1. Respect the pass
Baltimore runs the ball better and more often than anyone. That includes its quarterback, Lamar Jackson, who leads the NFL in quarterback carries despite starting just six games.
That doesn't mean the Browns can discount Baltimore's passing attack, however. While slowing the run is a priority, they'll need to do so with discipline. That's because Baltimore's proficient rushing attack accentuates its play-action passing game.
Jackson threw a 68-yard, play-action touchdown pass to Mark Andrews last week. The Browns' discipline will be key in avoiding a similar outcome.
"Do not disregard (Jackson's) arm strength," Browns coach Gregg Williams said. "He can throw it a long way, too. You are compensating so hard in the run game that all of a sudden he understands how to fake a guy open and get somebody open."
2. Overcome the atmosphere
Baltimore's home crowd will present a bigger challenge than any atmosphere the Browns have played in this season. Offensive coordinator Freddie Kitchens considers Sunday's game the third "playoff atmosphere" the Browns will play in since he started calling plays.
The first was in Houston, where Baker Mayfield threw three first-half interceptions. The second was Denver, where Mayfield admitted the win wasn't pretty but still led the go-ahead touchdown drive. This one will trump both of those.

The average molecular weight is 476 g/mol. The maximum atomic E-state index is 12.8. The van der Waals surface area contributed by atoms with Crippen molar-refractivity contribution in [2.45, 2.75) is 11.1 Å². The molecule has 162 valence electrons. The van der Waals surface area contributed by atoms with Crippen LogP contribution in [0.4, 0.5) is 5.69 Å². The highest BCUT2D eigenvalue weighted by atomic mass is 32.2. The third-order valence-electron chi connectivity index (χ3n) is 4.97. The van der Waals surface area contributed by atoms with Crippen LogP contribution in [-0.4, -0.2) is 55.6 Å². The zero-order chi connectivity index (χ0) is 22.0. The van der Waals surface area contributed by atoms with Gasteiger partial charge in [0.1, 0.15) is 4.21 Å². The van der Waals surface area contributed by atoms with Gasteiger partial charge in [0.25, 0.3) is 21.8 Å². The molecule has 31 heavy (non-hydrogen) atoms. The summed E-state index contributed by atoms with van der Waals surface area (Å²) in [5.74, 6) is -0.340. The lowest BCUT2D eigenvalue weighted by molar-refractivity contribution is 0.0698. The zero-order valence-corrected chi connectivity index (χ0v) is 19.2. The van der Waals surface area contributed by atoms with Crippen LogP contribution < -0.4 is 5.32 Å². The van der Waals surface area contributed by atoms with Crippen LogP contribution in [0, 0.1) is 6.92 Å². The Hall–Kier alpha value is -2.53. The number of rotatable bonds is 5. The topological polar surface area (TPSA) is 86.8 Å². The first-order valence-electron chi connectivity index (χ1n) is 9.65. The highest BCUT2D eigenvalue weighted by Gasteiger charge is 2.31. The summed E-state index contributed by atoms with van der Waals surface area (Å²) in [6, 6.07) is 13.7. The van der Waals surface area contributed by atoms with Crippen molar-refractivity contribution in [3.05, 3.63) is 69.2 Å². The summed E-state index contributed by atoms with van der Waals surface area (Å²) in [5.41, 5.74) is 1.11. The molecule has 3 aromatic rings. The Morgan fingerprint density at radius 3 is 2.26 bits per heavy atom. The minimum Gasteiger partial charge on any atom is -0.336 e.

It's not just that Baltimore clinches the division with a win. It's that it'll probably miss the playoffs altogether if it loses. Barring a Bengals win in Pittsburgh or a Colts-Titans tie, Baltimore needs to win or it'll watch the playoffs from home.
The Browns know this and are prepared for anything from a team motivated by desperation.
"Hopefully, we can go in and handle the situation and the environment well and then get a taste for what the playoffs are all about," Kitchens said. "We will see how we handle it. I know that we are going to go in there and let it out there and see."
3. Value offensive possessions
It sounds simple to say "taking care of the ball" is a key to the game, but Baltimore's clock-control offense enhances the importance of every play on every possession.
Baltimore's out-possessed its opponents in every game but one — coincidentally, the one game it lost. Its run game not only exhausts defenses, but also forces more precision from opposing offenses by allowing them fewer opportunities to score on its top-ranked defense.
So yes, avoiding turnovers is always important, as is scoring when presented an opportunity. But against a team that limits your opportunities and boasts an elite defense, those goals are emphasized.
"I think (Ravens Head Coach) John (Harbaugh) has done a fantastic job, maybe the best in the league on what they have to do to how they manage the game and how a few of possessions there are in a game," Williams said. "Now every play even becomes more of a priority, yes."
4. Prevent big scramble plays
Jackson's ability to run propelled Baltimore to the top of the league's rushing leaderboard. But his athleticism is just as much of a weapon in the passing game.
Containing Jackson's speed is hard enough when he runs by design. But when the defense thinks they're defending the pass and he takes off? That stresses every level of the defense.
So it's imperative the Browns mold passing pockets that leave few outside scrambling lanes.
"(We have to) corral him and do not let him outside of the pocket," defensive end Myles Garrett said. "We know he is special when he can make things happen with his feet. Get outside and he can throw on the run and he can make people miss. Do not let him get that opportunity."